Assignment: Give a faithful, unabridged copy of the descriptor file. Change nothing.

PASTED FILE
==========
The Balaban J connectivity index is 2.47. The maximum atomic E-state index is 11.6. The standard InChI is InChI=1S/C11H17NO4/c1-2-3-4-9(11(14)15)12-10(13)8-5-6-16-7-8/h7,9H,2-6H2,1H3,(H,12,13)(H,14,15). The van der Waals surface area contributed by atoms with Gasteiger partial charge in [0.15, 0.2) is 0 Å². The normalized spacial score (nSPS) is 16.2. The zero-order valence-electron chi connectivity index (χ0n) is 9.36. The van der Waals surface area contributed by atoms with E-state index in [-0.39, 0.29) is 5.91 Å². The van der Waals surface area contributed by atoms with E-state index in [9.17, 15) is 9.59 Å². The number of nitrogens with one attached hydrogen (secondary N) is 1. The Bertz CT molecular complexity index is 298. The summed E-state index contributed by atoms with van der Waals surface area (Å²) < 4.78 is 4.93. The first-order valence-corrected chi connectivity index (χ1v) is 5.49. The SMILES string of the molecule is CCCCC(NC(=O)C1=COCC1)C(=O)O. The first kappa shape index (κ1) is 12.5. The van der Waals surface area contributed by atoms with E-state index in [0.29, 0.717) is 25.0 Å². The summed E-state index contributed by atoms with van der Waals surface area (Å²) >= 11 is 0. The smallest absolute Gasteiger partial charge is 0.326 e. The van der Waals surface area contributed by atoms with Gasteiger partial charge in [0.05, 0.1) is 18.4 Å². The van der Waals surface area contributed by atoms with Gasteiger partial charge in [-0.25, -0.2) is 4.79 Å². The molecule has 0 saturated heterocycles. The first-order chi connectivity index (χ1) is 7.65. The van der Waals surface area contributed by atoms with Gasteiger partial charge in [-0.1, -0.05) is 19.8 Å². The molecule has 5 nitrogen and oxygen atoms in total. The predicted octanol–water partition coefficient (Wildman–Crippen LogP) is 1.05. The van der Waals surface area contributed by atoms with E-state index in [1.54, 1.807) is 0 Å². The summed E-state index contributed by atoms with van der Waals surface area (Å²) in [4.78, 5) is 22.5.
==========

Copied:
The Balaban J connectivity index is 2.47. The maximum atomic E-state index is 11.6. The standard InChI is InChI=1S/C11H17NO4/c1-2-3-4-9(11(14)15)12-10(13)8-5-6-16-7-8/h7,9H,2-6H2,1H3,(H,12,13)(H,14,15). The van der Waals surface area contributed by atoms with Gasteiger partial charge in [0.15, 0.2) is 0 Å². The normalized spacial score (nSPS) is 16.2. The zero-order valence-electron chi connectivity index (χ0n) is 9.36. The van der Waals surface area contributed by atoms with E-state index in [-0.39, 0.29) is 5.91 Å². The van der Waals surface area contributed by atoms with E-state index in [9.17, 15) is 9.59 Å². The number of nitrogens with one attached hydrogen (secondary N) is 1. The Bertz CT molecular complexity index is 298. The summed E-state index contributed by atoms with van der Waals surface area (Å²) < 4.78 is 4.93. The first-order valence-corrected chi connectivity index (χ1v) is 5.49. The SMILES string of the molecule is CCCCC(NC(=O)C1=COCC1)C(=O)O. The first kappa shape index (κ1) is 12.5. The van der Waals surface area contributed by atoms with E-state index in [0.29, 0.717) is 25.0 Å². The summed E-state index contributed by atoms with van der Waals surface area (Å²) >= 11 is 0. The smallest absolute Gasteiger partial charge is 0.326 e. The van der Waals surface area contributed by atoms with Gasteiger partial charge in [0.05, 0.1) is 18.4 Å². The van der Waals surface area contributed by atoms with Gasteiger partial charge in [-0.25, -0.2) is 4.79 Å². The molecule has 0 saturated heterocycles. The first-order chi connectivity index (χ1) is 7.65. The van der Waals surface area contributed by atoms with Gasteiger partial charge in [-0.1, -0.05) is 19.8 Å². The molecule has 5 nitrogen and oxygen atoms in total. The predicted octanol–water partition coefficient (Wildman–Crippen LogP) is 1.05. The van der Waals surface area contributed by atoms with E-state index in [1.54, 1.807) is 0 Å². The summed E-state index contributed by atoms with van der Waals surface area (Å²) in [4.78, 5) is 22.5.